• Fabric, pattern and button stashes. Does this work with fabrics, patterns, or buttons I own, or inspire clear ideas of fabrics or patterns to find to complete an outfit using this item?  I’m stumped. All I can think of is to make very simple knit pieces as blank canvases for this scarf. And I don’t dress that way.
  • What I’m moving into: occasions, activities, roles, etc. Does this work for occasions, activities or roles in my future? I don’t see myself moving in circles where I’d feel average wearing this scarf. I’d always feel self-conscious. Trying to be something I’m not.

This exercise drove me to the same conclusion as before: this scarf doesn’t work for me. The difference is, I know much better why it doesn’t work.

Not only that, but now I know better what does work for me. Soon I could find myself thinking, “That green scarf: great color, but too bulky and fussy for me. But I have this red-violet, soft, chenille-like fabric in my stash that has texture but not bulk. I could make a simple scarf that would be smashing: warm, easy to wear, great color, and I can see it with some of my coats and jackets.”

Now that works.

IMG_2926 (460x345)

A soft, textured red-violet chenille will make a great scarf with two fabrics I’ve sewn into coats.

Planning Zones

Readers,

Part of getting things sewn (the activity) and Getting Things Sewn (the blog) is designing my sewing space.  I was going to write “redesigning my sewing space,” but that implies I designed it at one time.  I realize now that the most I’ve ever done is solve some organizing problems piecemeal.  That is not designing.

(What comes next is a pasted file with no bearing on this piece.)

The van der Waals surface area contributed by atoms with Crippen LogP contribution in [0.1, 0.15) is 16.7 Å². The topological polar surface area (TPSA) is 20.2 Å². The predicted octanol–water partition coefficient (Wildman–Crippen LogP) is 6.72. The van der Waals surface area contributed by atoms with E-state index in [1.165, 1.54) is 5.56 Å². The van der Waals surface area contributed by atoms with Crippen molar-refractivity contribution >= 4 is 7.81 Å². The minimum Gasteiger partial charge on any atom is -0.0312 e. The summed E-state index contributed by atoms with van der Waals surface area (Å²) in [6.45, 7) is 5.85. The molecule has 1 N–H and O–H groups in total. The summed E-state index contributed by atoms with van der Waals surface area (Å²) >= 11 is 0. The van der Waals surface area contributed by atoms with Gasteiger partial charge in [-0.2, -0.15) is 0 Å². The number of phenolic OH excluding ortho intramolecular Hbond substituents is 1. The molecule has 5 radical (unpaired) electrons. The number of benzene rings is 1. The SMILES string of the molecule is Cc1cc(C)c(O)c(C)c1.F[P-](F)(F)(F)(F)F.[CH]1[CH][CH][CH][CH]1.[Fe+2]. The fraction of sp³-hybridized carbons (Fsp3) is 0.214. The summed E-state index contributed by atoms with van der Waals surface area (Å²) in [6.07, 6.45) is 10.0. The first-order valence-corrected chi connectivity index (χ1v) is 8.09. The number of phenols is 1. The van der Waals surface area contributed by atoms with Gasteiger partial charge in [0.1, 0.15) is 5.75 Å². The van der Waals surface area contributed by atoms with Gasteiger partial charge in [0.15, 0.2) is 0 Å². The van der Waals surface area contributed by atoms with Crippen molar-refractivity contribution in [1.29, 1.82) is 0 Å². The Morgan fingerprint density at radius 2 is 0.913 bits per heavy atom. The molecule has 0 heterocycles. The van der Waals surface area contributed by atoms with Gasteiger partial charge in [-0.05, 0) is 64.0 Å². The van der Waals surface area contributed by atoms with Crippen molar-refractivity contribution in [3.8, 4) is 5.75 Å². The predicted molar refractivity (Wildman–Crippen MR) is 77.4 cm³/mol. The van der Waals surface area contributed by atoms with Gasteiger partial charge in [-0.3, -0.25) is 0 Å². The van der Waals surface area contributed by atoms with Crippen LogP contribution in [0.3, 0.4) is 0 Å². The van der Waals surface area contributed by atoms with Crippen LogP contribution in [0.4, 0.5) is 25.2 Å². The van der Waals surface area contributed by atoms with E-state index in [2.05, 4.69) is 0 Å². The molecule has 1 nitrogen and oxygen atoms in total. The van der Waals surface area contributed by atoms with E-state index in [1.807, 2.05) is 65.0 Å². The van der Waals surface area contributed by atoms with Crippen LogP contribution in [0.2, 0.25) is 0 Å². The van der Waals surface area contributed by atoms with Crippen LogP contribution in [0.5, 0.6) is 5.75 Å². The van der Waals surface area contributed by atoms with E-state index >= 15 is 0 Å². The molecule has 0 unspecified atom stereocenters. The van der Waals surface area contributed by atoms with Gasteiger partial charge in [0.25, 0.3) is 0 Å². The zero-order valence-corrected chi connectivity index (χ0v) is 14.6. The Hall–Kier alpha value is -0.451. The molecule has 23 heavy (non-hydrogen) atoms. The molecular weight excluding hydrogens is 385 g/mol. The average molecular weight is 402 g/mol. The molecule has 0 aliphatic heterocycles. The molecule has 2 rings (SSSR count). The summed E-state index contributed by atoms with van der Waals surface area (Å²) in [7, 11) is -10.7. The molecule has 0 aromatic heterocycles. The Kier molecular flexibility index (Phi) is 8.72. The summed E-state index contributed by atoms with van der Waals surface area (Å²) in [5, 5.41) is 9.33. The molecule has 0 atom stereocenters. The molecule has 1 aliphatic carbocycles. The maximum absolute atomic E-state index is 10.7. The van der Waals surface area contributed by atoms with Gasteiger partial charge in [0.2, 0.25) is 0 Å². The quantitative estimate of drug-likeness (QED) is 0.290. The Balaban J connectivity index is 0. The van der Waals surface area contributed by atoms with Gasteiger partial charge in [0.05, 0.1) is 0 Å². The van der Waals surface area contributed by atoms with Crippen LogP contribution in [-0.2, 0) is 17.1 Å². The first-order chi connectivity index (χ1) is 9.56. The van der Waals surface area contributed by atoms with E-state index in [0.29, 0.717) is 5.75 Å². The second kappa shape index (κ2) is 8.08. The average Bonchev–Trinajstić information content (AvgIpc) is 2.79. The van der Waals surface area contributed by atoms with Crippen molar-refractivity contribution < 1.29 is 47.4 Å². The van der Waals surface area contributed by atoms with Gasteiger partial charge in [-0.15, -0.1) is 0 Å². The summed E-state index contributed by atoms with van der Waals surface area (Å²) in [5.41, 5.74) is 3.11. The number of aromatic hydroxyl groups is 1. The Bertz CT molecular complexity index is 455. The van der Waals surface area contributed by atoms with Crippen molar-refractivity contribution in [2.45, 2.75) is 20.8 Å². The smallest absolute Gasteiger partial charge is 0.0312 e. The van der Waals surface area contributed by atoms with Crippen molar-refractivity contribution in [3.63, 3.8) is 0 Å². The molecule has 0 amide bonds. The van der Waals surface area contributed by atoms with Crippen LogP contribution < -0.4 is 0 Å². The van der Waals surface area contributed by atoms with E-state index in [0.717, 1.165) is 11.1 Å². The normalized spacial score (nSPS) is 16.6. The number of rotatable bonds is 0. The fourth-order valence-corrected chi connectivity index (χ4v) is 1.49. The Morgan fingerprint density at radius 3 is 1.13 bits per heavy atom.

My fabrics are in reasonably good order.

My fabrics are in reasonably good order.

Now that I’m focusing with laser intensity on getting things sewn, I see how much the design of one’s workspace can dramatically help or hinder one’s creativity and productivity.

I have a finished basement space of more than 200 square feet that’s helped me produce dozens of shirts, skirts, pants, dresses, jackets and coats, shades, pillows, valances and draperies. So I already have a somewhat functional space.  Nevertheless, a little thought and planning put toward improving its usefulness would be richly rewarded. I’m sure of it.

As I look at my workspace now I see I’ve done a pretty good job with storage. I store my fashion fabrics on open shelves sorted roughly by season and color. Muslin, linings, interfacings are all sorted and have assigned spaces.  I’ve created pattern catalogues from photocopied pattern envelope fronts and backs, page protectors and binders. Sewing projects go onto full-size sheet pans on a commercial, wheeled baker’s rack.

My catalogues arrange patterns by year.

My catalogues arrange patterns by year.